Managing expectations

If you have been following the Premier League this season, you will know that Liverpool got off to an inauspicious start. The team did not play well in the first half of the season and, post-World Cup break, things have not really changed. Losing to Brentford was not the return to form they were looking for.

Now, you can blame managerial decisions if you want. There might be something to that. More people are blaming transfer policy than anything else, with an ageing midfield core and nobody appropriate bought in over the summer window. Then, of course, there are the big-ticket players they did bring in. Chief amongst them, the £64m signing of Darwin Núñez.

With big ticket players always comes big expectations. Comparisons are inevitably drawn between them and other big name players. You might be paying a lot for a proven player or effectively putting a price tag on potential. Either way, the question remains: does the player justify the price tag?

We can have something of this issue with expectations in the church too. Not buying people in and trading them in some sort of church transfer market. But just in the way we label things. Sometimes what we call stuff creates a level of expectation. Other times, what we call particular roles creates a level of expectation. Sometimes it’s not the nomenclature that causes the problem, it is the way we advertise and bill things. Expectations are often raised.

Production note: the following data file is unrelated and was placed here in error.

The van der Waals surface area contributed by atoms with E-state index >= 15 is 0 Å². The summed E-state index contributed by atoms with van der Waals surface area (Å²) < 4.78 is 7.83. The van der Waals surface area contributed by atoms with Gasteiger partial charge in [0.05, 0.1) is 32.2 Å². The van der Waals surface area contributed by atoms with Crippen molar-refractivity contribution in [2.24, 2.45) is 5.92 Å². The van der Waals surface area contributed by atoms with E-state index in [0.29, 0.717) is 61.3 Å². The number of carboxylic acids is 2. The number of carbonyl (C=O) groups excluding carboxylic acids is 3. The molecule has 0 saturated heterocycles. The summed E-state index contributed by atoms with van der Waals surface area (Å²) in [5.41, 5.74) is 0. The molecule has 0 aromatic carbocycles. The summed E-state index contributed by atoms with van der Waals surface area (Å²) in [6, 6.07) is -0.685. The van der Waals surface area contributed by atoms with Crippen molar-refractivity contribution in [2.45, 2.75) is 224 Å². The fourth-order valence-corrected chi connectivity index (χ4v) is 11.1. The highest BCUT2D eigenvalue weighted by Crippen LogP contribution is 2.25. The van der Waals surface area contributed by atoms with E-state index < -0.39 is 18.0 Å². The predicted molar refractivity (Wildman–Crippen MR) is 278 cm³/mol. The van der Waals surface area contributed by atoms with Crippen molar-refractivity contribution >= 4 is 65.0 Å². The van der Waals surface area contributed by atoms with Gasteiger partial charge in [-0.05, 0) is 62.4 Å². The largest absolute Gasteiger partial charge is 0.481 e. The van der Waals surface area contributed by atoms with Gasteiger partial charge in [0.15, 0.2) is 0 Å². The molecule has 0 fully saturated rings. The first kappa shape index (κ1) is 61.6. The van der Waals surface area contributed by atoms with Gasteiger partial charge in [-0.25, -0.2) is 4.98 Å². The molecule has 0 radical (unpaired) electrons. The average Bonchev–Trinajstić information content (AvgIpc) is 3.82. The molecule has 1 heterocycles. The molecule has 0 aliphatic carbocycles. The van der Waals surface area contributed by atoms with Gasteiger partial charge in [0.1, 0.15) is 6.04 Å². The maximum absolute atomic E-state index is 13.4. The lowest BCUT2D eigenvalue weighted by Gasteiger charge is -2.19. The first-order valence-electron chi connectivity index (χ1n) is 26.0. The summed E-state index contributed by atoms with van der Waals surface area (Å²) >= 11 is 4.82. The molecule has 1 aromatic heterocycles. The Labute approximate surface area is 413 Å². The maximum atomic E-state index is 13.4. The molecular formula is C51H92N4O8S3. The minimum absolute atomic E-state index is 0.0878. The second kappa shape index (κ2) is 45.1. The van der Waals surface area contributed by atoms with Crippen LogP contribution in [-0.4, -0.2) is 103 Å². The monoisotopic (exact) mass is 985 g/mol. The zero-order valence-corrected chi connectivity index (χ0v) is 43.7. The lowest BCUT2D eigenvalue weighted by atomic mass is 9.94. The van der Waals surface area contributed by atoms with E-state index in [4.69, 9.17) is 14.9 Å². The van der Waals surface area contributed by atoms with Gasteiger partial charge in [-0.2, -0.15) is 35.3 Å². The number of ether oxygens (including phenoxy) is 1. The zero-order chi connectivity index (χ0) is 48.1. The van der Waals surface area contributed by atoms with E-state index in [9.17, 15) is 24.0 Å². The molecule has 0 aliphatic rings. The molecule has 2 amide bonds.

When people have expectations, there is an inevitable follow up: are expectations being met? It doesn’t really matter whether we have created the expectation or it has been raised in a person’s own mind. If expectations exist, people will necessarily assess what they see by them. Is this doing what I thought it was meant to do? Does this function in the way I expected the thing to work? Does this achieve what I hoped it would achieve?

For this reason, I think we have to be very careful to manage expectations in the church. We need to be clear what the church is for and why. We need to be clear what we are aiming to do as a church and what we think the mission of the church is supposed to be. We need to be clear what membership is and how it is supposed to function in the life of the church. We need to be clear what any given ministry, programme or activity is intended to do so that expectations can be managed accordingly.

Sometimes, I imagine we will do this well. We will be clear, we will reiterate, everyone will know what this thing is, why we are doing it and how it is intended to achieve whatever outcome we are aiming for. Other times, we will do this badly. We may not communicate what the thing is supposed to do, people may forget why we are doing it, it might not be clear in the grand scheme of things what this things was ever supposed to achieve or if it is doing so. Most of our churches, I suspect, will be a mixture of communicating these things well and communicating these things badly.

The point is that managing expectations matters. If we set high expectations, and fail to achieve them, we will discourage people because nothing ever achieves what it is meant to do. If we set very low expectations, we will certainly hit it and discourage everyone in the process as we achieve nothing. Which means we have to do our best to set realistic expectations. Not so high that we never achieve our aims, not so low that we never achieve anything at all.

For smaller churches with few resources, that may just mean being honest about what we are able to do. It might mean recognising some of what we do is going to look lower grade and less impressive than larger, resource rich churches. It means that whatever we do, we have to be clear why we are doing it because there will always be other potential demands on our resources so we have to be wise with what we have. It similarly means we have to be clear that what may look small and pokey might, nevertheless, be the best and most wise thing we can do with the resources God has entrusted to us. Clarity in these things will help manage expectations.